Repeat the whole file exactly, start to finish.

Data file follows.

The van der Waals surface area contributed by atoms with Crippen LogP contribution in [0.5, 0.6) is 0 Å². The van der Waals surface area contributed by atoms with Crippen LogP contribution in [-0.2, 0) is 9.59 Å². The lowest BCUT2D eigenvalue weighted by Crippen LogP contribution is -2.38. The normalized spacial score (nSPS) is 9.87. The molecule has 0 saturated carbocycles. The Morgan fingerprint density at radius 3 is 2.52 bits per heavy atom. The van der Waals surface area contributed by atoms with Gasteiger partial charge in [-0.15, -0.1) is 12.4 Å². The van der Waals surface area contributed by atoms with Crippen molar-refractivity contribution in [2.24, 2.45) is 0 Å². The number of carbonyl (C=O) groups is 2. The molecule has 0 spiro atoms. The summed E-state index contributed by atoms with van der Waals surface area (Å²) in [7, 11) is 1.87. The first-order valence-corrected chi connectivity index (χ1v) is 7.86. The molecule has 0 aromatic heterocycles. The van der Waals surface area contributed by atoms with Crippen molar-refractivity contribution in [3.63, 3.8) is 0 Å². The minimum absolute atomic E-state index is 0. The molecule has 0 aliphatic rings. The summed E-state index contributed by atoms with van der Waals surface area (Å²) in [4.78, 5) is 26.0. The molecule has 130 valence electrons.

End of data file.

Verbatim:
The van der Waals surface area contributed by atoms with Crippen LogP contribution in [0.5, 0.6) is 0 Å². The van der Waals surface area contributed by atoms with Crippen LogP contribution in [-0.2, 0) is 9.59 Å². The lowest BCUT2D eigenvalue weighted by Crippen LogP contribution is -2.38. The normalized spacial score (nSPS) is 9.87. The molecule has 0 saturated carbocycles. The Morgan fingerprint density at radius 3 is 2.52 bits per heavy atom. The van der Waals surface area contributed by atoms with Gasteiger partial charge in [-0.15, -0.1) is 12.4 Å². The van der Waals surface area contributed by atoms with Crippen molar-refractivity contribution in [2.24, 2.45) is 0 Å². The number of carbonyl (C=O) groups is 2. The molecule has 0 spiro atoms. The summed E-state index contributed by atoms with van der Waals surface area (Å²) in [7, 11) is 1.87. The first-order valence-corrected chi connectivity index (χ1v) is 7.86. The molecule has 0 aromatic heterocycles. The van der Waals surface area contributed by atoms with Crippen molar-refractivity contribution in [3.63, 3.8) is 0 Å². The minimum absolute atomic E-state index is 0. The molecule has 0 aliphatic rings. The summed E-state index contributed by atoms with van der Waals surface area (Å²) in [4.78, 5) is 26.0. The molecule has 130 valence electrons.